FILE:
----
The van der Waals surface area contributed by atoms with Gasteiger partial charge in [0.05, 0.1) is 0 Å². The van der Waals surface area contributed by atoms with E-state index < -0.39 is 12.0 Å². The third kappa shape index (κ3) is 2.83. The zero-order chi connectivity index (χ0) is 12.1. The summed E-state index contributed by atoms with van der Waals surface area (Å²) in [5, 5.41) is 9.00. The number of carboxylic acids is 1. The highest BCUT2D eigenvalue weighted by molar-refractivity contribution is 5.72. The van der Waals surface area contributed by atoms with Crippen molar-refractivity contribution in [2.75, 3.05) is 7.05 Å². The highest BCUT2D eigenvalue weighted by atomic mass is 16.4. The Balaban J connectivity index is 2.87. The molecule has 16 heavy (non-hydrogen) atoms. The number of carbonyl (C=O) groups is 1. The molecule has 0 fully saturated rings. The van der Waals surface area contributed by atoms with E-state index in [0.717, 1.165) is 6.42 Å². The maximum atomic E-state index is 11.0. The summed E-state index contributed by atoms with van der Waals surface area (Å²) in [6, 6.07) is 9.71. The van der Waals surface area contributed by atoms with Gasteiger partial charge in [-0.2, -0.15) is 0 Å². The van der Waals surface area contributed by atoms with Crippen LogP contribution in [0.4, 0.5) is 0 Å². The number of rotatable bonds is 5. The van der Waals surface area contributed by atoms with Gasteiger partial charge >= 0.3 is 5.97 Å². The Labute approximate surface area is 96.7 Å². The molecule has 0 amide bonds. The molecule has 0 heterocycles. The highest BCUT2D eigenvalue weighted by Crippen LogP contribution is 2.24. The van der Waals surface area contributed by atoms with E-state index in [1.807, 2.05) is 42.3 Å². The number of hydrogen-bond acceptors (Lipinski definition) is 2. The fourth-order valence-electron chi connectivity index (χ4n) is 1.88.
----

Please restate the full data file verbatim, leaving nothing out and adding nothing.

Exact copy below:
The van der Waals surface area contributed by atoms with Gasteiger partial charge in [0.05, 0.1) is 0 Å². The van der Waals surface area contributed by atoms with E-state index < -0.39 is 12.0 Å². The third kappa shape index (κ3) is 2.83. The zero-order chi connectivity index (χ0) is 12.1. The summed E-state index contributed by atoms with van der Waals surface area (Å²) in [5, 5.41) is 9.00. The number of carboxylic acids is 1. The highest BCUT2D eigenvalue weighted by molar-refractivity contribution is 5.72. The van der Waals surface area contributed by atoms with Crippen molar-refractivity contribution in [2.75, 3.05) is 7.05 Å². The highest BCUT2D eigenvalue weighted by atomic mass is 16.4. The Balaban J connectivity index is 2.87. The molecule has 16 heavy (non-hydrogen) atoms. The number of carbonyl (C=O) groups is 1. The molecule has 0 fully saturated rings. The van der Waals surface area contributed by atoms with E-state index in [0.717, 1.165) is 6.42 Å². The maximum atomic E-state index is 11.0. The summed E-state index contributed by atoms with van der Waals surface area (Å²) in [6, 6.07) is 9.71. The van der Waals surface area contributed by atoms with Gasteiger partial charge in [-0.2, -0.15) is 0 Å². The van der Waals surface area contributed by atoms with Crippen LogP contribution in [0.4, 0.5) is 0 Å². The number of rotatable bonds is 5. The van der Waals surface area contributed by atoms with Gasteiger partial charge >= 0.3 is 5.97 Å². The Labute approximate surface area is 96.7 Å². The molecule has 0 amide bonds. The molecule has 0 heterocycles. The highest BCUT2D eigenvalue weighted by Crippen LogP contribution is 2.24. The van der Waals surface area contributed by atoms with E-state index in [1.807, 2.05) is 42.3 Å². The number of hydrogen-bond acceptors (Lipinski definition) is 2. The fourth-order valence-electron chi connectivity index (χ4n) is 1.88.